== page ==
report was written by Etta Halliday when she visited Acheru last
August and went on our two monthly clinic run to Minakulu. Since
then we have placed a permanent team there, and results from the
first full month show such potential that we are already
considering running rural clinics in remote areas, and may have
to think about building an inpatient unit. I hope Ettas
words convey something of why we need to be there.
camcorder, camera and chargers? Tick. Books to relieve
travelling boredom? Tick. Notebooks and pens, laptop and
charger, torch, spare batteries? Tick. Padlock for case? Enough
clothes to last at least four or five days without washing
and so my packing checklist goes on
telling the story of
what I consider essentials for the trip.
later, and Im on a bumpy, dusty road in northern Uganda.
In the seat behind, trying to keep her balance as we lurch in
and out of potholes is a mum, one arm wrapped round her toddler.
Her luggage is wedged under the seat. Its a large,
multi-purpose washing up basin, its contents held in place by a
knotted, well-worn sheet. As well as handling the washing up,
the basin will be used as a sink for bathing and laundry too.
Shes brought a spare dress for her little girl to wear
while her only other dress is being washed; two garments and
spare pants make up a full wardrobe that will last for weeks,
maybe months. The worn remains of a bar of soap is tucked in
beside a comb, a cooking pot, and small bags of beans and flour.
simple when you dont have much to start with. I have so
much, she has so little. Im slightly embarrassed, hoping
shell think the small rucksack I carry for this three-day
clinic run is all I have.
travelling together to Acheru in the company of 12 sweaty bodies
and luggage squeezed into a 15 seater minibus for just over nine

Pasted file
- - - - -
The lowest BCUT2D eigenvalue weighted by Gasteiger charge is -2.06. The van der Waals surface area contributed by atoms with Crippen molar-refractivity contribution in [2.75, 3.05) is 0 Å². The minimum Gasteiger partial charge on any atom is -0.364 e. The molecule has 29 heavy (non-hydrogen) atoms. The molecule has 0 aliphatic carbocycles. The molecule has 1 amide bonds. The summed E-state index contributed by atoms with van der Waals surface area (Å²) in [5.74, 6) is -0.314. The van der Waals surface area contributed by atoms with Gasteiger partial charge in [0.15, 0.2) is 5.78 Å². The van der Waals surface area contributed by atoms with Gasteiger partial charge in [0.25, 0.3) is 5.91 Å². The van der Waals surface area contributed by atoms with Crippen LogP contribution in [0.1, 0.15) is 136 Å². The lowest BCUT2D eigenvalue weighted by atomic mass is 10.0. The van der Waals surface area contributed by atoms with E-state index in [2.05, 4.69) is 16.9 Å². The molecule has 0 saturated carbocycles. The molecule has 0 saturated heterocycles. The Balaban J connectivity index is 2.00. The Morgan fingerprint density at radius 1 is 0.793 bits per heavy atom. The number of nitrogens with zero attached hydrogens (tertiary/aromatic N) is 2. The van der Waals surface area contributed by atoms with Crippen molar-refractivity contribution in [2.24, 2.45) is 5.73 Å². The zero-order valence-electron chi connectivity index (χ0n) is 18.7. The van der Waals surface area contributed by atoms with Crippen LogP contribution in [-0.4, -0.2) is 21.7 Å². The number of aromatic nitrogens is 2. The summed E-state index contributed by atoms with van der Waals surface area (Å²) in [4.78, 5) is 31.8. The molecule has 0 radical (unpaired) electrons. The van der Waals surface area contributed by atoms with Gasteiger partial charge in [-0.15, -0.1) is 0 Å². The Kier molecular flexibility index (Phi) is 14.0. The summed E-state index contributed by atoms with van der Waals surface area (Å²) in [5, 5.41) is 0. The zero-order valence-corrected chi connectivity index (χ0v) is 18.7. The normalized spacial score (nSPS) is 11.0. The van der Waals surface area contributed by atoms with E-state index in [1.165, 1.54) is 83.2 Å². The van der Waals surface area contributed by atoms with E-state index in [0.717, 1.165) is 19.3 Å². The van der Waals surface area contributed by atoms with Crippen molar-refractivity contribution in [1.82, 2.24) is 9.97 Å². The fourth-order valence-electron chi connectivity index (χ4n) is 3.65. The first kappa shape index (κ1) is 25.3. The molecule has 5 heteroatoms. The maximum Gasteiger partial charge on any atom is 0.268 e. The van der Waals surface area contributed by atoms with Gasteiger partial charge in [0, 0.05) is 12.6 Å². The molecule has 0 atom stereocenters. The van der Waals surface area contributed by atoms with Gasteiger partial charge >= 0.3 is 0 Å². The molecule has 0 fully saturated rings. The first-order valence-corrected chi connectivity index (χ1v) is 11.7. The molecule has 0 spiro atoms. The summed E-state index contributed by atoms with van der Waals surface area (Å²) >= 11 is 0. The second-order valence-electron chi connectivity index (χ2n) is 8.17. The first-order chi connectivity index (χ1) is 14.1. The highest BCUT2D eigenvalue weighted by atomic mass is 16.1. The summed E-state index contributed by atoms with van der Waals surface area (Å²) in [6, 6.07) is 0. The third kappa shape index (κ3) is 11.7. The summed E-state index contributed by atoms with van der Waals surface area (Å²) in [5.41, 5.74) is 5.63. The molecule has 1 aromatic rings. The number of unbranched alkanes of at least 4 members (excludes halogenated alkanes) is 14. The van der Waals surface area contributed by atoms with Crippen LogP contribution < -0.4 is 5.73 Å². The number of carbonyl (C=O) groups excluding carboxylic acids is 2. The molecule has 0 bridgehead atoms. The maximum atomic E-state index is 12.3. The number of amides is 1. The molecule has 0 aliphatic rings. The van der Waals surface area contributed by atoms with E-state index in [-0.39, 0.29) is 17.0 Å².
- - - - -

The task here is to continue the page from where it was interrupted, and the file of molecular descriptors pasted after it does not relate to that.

hours. Its 30-something degrees outside. Inside, the open
windows bring some coolness as we drive- as well as lots of red
dust that coats faces, luggage, a crate of medical equipment , a
generator and two fairly unhappy chickens. The birds were gifted
by a very grateful mum when we stopped to check on her childs
progress since being discharged from Acheru several months
|So why make
such a long, uncomfortable journey? Why would these mums pack up
their worldly goods and leave home for maybe weeks or months?
The reason is clear when we arrive at our destination. As
everyone clambers stiffly from the vehicle, theres a child
with a scarred, contorted fist from an untreated burn, another
with a misshapen and ulcerated leg after a badly treated
fracture; one with feet folded inwards and toughened and
roughened skin on knees and ankles after several years of
hobbling and crawling
and two new born babies with cleft
lips and palates. Part of this months intake from the
mobile assessment clinics near Gulu in the north. The others
were better able to travel on the public bus with a nurse and
their journey will take an extra three or four hours.
all coming to Acheru because it's one of the very few places
where theyll find help. Im being generous here
I havent yet heard of anywhere else in Uganda that offers
such an amazing service. This purpose built unit may have just
officially opened in October 2011, but Acherus dedicated
Christian team has helped literally thousands of children since
the work began on a previous site over a decade ago.
commitment and love shown to these children is clear.
the staff will bring the children to hospital for x-rays,
assessments and surgery. At Acheru therell be daily
dressings, nursing care and physiotherapy as necessary. Parents
and children will have all accommodation and food provided for
as long as this is home. Once well healed, well fed
and strong again, the children will be brought back to their
village and the staff will make regular visits to check their
progress for a long time afterwards.
for the second time in a year, Im struck yet again by how
joyful a place Acheru is. Despite the assortment of crutches,
wheelchairs, metal frames, plaster-casts, pinned bones and
endless bandages, the children enjoy themselves here and theres
plenty of laughter. Its a far cry from what theyre
used to. In the village, their disabilities often make them
curiosities or even embarrassments to their families. If the
witch doctors are to be believed some of these little ones are
the bearers of curses.
of the children will be from a Muslim background, yet the warmth
of the welcome and the kindness of the staff means most parents
are happy to join in with the fun of a visiting Sunday school
class or with evening epilogues led by members of the local
church. The message is clear: this is Christian love in action;
every child is a gift from God, so theyre important and
deserve our love and care and that belief is underlined in the
units name - Acheru the Afaayo Child Health,
Education and Rehabilitation Unit. In the local language, Afaayo
means God Cares something that is so very
evident at Acheru.